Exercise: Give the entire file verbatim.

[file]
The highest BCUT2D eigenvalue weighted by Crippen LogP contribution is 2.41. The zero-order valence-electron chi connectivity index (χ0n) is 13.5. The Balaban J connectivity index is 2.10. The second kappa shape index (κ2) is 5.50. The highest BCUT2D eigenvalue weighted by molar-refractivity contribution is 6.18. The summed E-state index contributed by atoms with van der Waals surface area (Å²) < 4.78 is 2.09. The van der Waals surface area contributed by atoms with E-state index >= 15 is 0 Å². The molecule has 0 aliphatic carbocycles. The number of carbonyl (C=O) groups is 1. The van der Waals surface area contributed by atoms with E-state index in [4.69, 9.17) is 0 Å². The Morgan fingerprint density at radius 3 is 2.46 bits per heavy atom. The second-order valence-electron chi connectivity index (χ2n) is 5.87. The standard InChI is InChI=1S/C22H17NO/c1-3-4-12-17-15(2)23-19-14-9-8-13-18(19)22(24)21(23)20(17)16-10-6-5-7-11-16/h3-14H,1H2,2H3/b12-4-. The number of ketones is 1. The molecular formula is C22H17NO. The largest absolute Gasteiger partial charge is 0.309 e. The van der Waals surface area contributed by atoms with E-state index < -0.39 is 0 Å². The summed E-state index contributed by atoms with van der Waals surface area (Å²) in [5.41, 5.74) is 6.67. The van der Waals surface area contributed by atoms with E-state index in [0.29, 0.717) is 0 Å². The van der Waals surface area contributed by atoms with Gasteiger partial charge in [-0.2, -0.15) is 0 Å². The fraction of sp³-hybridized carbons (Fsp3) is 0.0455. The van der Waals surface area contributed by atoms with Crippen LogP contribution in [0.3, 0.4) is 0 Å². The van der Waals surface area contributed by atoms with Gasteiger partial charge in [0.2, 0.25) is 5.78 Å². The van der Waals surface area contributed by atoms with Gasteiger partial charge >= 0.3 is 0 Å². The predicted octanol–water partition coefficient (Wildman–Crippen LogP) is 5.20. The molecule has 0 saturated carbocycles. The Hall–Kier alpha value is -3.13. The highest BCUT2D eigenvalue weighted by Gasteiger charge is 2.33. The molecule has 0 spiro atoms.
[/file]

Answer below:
The highest BCUT2D eigenvalue weighted by Crippen LogP contribution is 2.41. The zero-order valence-electron chi connectivity index (χ0n) is 13.5. The Balaban J connectivity index is 2.10. The second kappa shape index (κ2) is 5.50. The highest BCUT2D eigenvalue weighted by molar-refractivity contribution is 6.18. The summed E-state index contributed by atoms with van der Waals surface area (Å²) < 4.78 is 2.09. The van der Waals surface area contributed by atoms with E-state index >= 15 is 0 Å². The molecule has 0 aliphatic carbocycles. The number of carbonyl (C=O) groups is 1. The van der Waals surface area contributed by atoms with E-state index in [4.69, 9.17) is 0 Å². The Morgan fingerprint density at radius 3 is 2.46 bits per heavy atom. The second-order valence-electron chi connectivity index (χ2n) is 5.87. The standard InChI is InChI=1S/C22H17NO/c1-3-4-12-17-15(2)23-19-14-9-8-13-18(19)22(24)21(23)20(17)16-10-6-5-7-11-16/h3-14H,1H2,2H3/b12-4-. The number of ketones is 1. The molecular formula is C22H17NO. The largest absolute Gasteiger partial charge is 0.309 e. The van der Waals surface area contributed by atoms with E-state index < -0.39 is 0 Å². The summed E-state index contributed by atoms with van der Waals surface area (Å²) in [5.41, 5.74) is 6.67. The van der Waals surface area contributed by atoms with E-state index in [0.29, 0.717) is 0 Å². The van der Waals surface area contributed by atoms with Gasteiger partial charge in [-0.2, -0.15) is 0 Å². The fraction of sp³-hybridized carbons (Fsp3) is 0.0455. The van der Waals surface area contributed by atoms with Crippen LogP contribution in [0.3, 0.4) is 0 Å². The van der Waals surface area contributed by atoms with Gasteiger partial charge in [0.2, 0.25) is 5.78 Å². The van der Waals surface area contributed by atoms with Gasteiger partial charge >= 0.3 is 0 Å². The predicted octanol–water partition coefficient (Wildman–Crippen LogP) is 5.20. The molecule has 0 saturated carbocycles. The Hall–Kier alpha value is -3.13. The highest BCUT2D eigenvalue weighted by Gasteiger charge is 2.33. The molecule has 0 spiro atoms.